Summary: A series of character sketches in the book of Acts - the crippled beggar of Acts 3.
Acts 3:1-10 – God’s Power Through God’s People #4: The Crippled Beggar
Today we are continuing our series through the book of Acts. Today’s message would have been appropriate last week for Thanksgiving, but it suits fine today too. Today we are looking at a story of healing found in Acts 3. Turn with me and let’s read 3:1-10.
I read about a time that an evangelist came to a church. Part of his ministry was the laying on of hands and praying for the sick, and there was a long line to see him. Next in line was a pre-teen boy. The boy said he wanted prayer for his hearing.
So, according his usual custom, the evangelist grabbed the boy’s ears and said a powerful prayer, calling upon God to touch the lad’s ears and restore his abilities.
After the prayer, the evangelist let go and asked, "Well, boy, how’s your hearing now?''
The boy said, "I don't know... my hearing’s not till Friday."
That’s a silly joke, but it’s appropriate to the story for today. Someone came looking for help with one thing, but someone else had other plans. Let’s look at this guy who was pleasantly surprised with what he received. Let’s also look at how what happened to him can serve to inspire us in our walks with God too.
Let’s set the stage a little. The year is likely 30AD. Jesus collected His disciples after He had died and risen from the grave. He said that power from heaven would be given to them so that they could change the world for God, and to make it a better place. I’d like to say that the church has always used power for good, but that wouldn’t be right. Power tends to bring out the best, as well as the worst, in people. But in the early days of the church, His disciples used power only for good. Including this incident.
The number of people who are trusting in Jesus is growing everyday, as Acts 2:47 tells us. Every day, people are giving their hearts to God. It’s an exciting time. There is such a feeling of enthusiasm about what God is doing, and one more person is about to become part of it. You’ll notice that he is unnamed, considering how much of his story is told to us. There are some characters mentioned in the Bible by name, with a lot less story connected to them. But we will see ourselves in his story. Sure, our details will be different from this man’s, but the same pattern in his life was, is, and should be ours.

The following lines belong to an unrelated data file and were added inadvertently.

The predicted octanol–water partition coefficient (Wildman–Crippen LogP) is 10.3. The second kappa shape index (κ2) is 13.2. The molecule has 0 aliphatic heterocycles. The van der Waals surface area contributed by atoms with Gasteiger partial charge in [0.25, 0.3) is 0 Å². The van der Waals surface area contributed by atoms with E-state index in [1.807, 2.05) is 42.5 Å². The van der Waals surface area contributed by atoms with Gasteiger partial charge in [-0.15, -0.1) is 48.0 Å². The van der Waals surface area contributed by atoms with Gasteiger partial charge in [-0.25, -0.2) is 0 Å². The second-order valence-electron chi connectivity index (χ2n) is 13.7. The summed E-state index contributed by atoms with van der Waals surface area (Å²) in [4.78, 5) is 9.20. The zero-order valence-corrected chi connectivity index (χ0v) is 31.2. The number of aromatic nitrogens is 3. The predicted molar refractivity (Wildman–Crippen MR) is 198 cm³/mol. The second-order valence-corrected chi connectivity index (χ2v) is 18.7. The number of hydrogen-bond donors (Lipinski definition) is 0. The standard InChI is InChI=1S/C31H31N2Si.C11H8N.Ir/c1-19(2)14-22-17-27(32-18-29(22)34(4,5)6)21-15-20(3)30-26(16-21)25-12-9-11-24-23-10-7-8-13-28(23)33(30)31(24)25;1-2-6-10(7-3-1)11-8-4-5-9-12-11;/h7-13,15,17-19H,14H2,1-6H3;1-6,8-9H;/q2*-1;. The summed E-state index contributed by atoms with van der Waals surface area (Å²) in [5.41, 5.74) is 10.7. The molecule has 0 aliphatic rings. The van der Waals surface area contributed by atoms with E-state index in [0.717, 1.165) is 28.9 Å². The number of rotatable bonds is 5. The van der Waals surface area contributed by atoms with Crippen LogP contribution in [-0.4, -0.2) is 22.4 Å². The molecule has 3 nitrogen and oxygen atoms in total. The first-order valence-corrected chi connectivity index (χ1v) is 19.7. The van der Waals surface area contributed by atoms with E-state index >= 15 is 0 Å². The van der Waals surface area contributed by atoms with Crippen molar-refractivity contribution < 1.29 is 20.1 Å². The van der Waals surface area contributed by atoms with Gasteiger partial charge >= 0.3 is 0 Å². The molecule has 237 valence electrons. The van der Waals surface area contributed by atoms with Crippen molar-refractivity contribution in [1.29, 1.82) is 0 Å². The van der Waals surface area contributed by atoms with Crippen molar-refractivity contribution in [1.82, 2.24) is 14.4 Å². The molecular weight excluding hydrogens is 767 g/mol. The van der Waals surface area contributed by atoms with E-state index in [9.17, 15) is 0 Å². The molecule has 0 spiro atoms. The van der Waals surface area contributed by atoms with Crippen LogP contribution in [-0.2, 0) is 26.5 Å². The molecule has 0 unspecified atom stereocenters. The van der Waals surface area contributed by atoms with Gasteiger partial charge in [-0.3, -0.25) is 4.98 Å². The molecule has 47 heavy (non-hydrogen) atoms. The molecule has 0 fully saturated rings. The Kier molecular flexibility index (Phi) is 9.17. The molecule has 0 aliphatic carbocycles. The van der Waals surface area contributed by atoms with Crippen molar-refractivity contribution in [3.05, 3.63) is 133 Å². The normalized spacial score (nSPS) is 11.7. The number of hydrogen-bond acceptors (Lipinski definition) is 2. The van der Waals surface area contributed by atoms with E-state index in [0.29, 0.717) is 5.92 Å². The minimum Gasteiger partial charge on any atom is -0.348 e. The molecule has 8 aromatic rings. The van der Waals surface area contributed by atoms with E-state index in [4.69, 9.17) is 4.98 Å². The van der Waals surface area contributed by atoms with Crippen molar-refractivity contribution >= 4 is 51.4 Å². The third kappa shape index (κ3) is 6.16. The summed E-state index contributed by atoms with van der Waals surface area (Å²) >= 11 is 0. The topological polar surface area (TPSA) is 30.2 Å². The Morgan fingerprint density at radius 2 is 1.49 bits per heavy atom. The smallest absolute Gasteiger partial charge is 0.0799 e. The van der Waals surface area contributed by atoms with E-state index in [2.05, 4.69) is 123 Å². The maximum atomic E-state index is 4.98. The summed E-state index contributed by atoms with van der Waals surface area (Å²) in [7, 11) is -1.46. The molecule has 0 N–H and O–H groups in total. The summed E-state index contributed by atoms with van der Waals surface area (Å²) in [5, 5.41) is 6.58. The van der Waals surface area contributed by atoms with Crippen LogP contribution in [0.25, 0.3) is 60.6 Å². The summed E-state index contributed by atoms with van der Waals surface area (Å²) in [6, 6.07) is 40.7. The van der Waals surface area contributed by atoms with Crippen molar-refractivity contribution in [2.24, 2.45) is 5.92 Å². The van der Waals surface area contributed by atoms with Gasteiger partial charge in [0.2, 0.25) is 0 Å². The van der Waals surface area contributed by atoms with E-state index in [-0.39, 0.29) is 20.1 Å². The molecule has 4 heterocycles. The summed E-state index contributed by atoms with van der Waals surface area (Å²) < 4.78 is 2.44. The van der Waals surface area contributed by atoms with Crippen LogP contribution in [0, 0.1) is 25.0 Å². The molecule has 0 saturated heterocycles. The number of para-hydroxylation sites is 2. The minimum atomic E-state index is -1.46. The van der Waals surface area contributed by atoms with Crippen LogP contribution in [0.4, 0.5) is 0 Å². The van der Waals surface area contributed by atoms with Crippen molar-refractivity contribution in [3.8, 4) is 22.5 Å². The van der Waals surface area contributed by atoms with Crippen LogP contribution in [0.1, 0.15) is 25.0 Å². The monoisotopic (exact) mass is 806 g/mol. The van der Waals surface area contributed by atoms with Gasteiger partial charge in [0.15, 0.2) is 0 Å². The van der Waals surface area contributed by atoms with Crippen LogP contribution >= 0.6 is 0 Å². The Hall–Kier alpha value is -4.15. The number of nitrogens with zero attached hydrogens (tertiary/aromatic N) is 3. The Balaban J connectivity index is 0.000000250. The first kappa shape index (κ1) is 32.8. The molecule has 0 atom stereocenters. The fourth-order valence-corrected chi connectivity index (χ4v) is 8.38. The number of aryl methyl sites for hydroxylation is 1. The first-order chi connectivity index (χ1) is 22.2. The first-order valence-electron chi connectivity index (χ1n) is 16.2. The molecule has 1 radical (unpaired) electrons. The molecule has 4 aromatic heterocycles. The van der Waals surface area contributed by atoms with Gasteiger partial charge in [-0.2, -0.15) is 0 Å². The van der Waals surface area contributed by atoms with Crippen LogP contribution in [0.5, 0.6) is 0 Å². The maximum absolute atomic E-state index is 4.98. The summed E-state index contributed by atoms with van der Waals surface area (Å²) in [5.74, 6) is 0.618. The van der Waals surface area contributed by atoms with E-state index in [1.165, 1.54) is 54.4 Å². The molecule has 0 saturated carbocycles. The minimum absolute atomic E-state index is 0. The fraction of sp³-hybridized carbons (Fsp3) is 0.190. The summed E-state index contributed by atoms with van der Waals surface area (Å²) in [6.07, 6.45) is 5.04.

The 1st thing we see about this fellow is that 1) he was damaged. He was lame from birth, crippled from the time of his delivery into this world. We are not told why this happened. At the time, people often blamed things like this on sin: the father sinned, the mother sinned, something like that.
What’s funny is that people still often do that. We have the story of Job, whose tragic life arrived on his doorstep, not because he was sinful, and not because God was trying to teach him something. Bad things happened in his life – death of loved ones, natural disasters, loss of almost everything that was important to him – because the enemy wanted to steal his soul. But still, people want to blame Hurricane Katrina on the sinfulness of New Orleans, or the Asian tsunami on the Muslims’ persecution of Christians, or 9-11 on the sinfulness of the US.